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Roy A. Childhood trauma and neuroticism as an adult: possible implication for the development of the common psychiatric disorders and suicidal behavior. Psychol Med. The impact of early life stress on psychophysiological, personality and behavioral measures in non-clinical subjects. J Integr Neurosci. Gene-by-environment serotonin transporter and childhood maltreatment interaction for anxiety sensitivity, an intermediate phenotype for anxiety disorders. Epstein S.
Dissociative identity disorder (DID)
The self-concept, the traumatic neurosis, and the structure of personality. Perspectives in Personality. London: Jessica Kingsley; — Tyrer P, Davidson K. Management of personality disorder. New Oxford Textbook of Psychiatry. Oxford: Oxford University Press; — Perry JC, Bond M. Empirical studies of psychotherapy for personality disorders.
Influence of personality disorder on the treatment of panic disorder — comparison study. Is there any influence of personality disorder on the short term intensive group cognitive behavioral therapy for social phobia? Therapeutic response to complex cognitive-behavioral and pharmacological treatment in patients with social phobia. Act Nerv Super Rediviva. Predictors of therapeutic response in patients with panic disorder identified by demographic and clinical data.
Psychosocial aspects of resistance in complex treatment of depressive disorder. Chronic depression and comorbid personality disorders: response to sertraline versus imipramine. Efficacy of pharmacotherapy in depressed patients with and without personality disorders: a systematic review and meta-analysis. Severity and duration of depression, not personality factors, predict short term outcome in the treatment of major depression. Select comorbid personality disorders and the treatment of chronic depression with nefazodone, targeted psychotherapy, or their combination.
Cluster a personality disorder: a marker of worse treatment outcome of major depression?
Psychiatry Res. Personality and differential treatment response in major depression: a randomized controlled trial comparing cognitive-behavioural therapy and pharmacotherapy. The role of personality pathology in depression treatment outcome with psychotherapy and pharmacotherapy. Personality and outcome in depression: an month prospective follow-up study. Galione J, Zimmerman M. A comparison of depressed patients with and without borderline personality disorder: implications for interpreting studies of the validity of the bipolar spectrum.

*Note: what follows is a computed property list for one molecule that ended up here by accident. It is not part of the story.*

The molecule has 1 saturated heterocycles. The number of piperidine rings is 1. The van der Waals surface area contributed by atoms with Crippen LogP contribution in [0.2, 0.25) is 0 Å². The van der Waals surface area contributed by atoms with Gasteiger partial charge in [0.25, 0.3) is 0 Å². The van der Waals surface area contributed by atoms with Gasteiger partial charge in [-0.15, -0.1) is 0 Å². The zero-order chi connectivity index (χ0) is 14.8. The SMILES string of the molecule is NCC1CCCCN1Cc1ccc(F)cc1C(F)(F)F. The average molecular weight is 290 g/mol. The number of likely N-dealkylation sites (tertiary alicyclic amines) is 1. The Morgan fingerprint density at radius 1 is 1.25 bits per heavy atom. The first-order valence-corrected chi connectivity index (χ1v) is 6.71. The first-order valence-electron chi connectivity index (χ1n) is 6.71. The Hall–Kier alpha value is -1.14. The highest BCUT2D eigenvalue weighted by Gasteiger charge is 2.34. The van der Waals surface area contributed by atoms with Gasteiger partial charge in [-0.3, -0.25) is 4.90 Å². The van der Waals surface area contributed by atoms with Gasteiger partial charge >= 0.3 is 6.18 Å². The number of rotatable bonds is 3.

J Pers Disord. Panic disorder, autonomic nervous system and dissociation — changes during therapy. Factor structure, concurrent validity, and internal consistency of the beck depression inventory — second edition in a sample of college students. Preiss M, Vacir K. Brno: Psychodiagnostika; Guy W, editor. Evaluation of the Clinical global impression scale among individuals with social anxiety disorder.
An inventory for measuring clinical anxiety: psychometric properties. Assessing the reliability of the Beck Anxiety Inventory scores.
Trauma, PTSD and Dissociation - Getting it Right **RECORDING** - GreenWood Mentors
Educ Psychol Meas. Psychometric properties of the Czech version of the Beck Anxiety Inventory — comparison between diagnostic groups. The relative efficacy of buspirone, imipramine and placebo in panic disorder: a preliminary report. Pharmacol Biochem Behav. Sheehan DV. Sheehan Patient-Related Anxiety Scale. Validation of two anxiety scales in a university primary care clinic. Psychosom Med. Development, reliability, and validity of a dissociation scale. J Nerv Ment Dis. All that is discussed in your therapy sessions will be treated as confidential, with the following exceptions.
We are required to seek supervision by our professional body The British Psychological Society or equivalent as a means of ensuring good practice. We will usually inform your referrer of your progress, but the details that we disclose will be discussed with you. We do have a statutory obligation to break confidentiality under rare circumstances, namely, if we believe that a client is of danger to themselves or to others under the Mental Health Act, or if we believe that a child is at actual risk of physical or sexual abuse The Children Act, Section 47, If we felt that it would be helpful to request additional medical, social or legal information, we could only do this with your consent.
Similarly, should another medical, social or legal professional request information from us, we would not release this without your consent. OCTC makes every effort to ensure that this programme is delivered as advertised. However, should a presenter have to cancel, we will endeavour to find another suitable presenter. We will inform attendees as soon as is reasonably practical and, if requested, will offer a refund. In the rare event that we are unable to substitute a presenter, we may cancel a workshop and refund payments already made by attendees.
OCTC will not refund travel and accommodation costs that attendees may incur. All the workshops in this programme are carried out by highly experienced therapists and trainers. The individual presenter is responsible for the content of the workshop and any views expressed do not necessarily represent those of OCTC.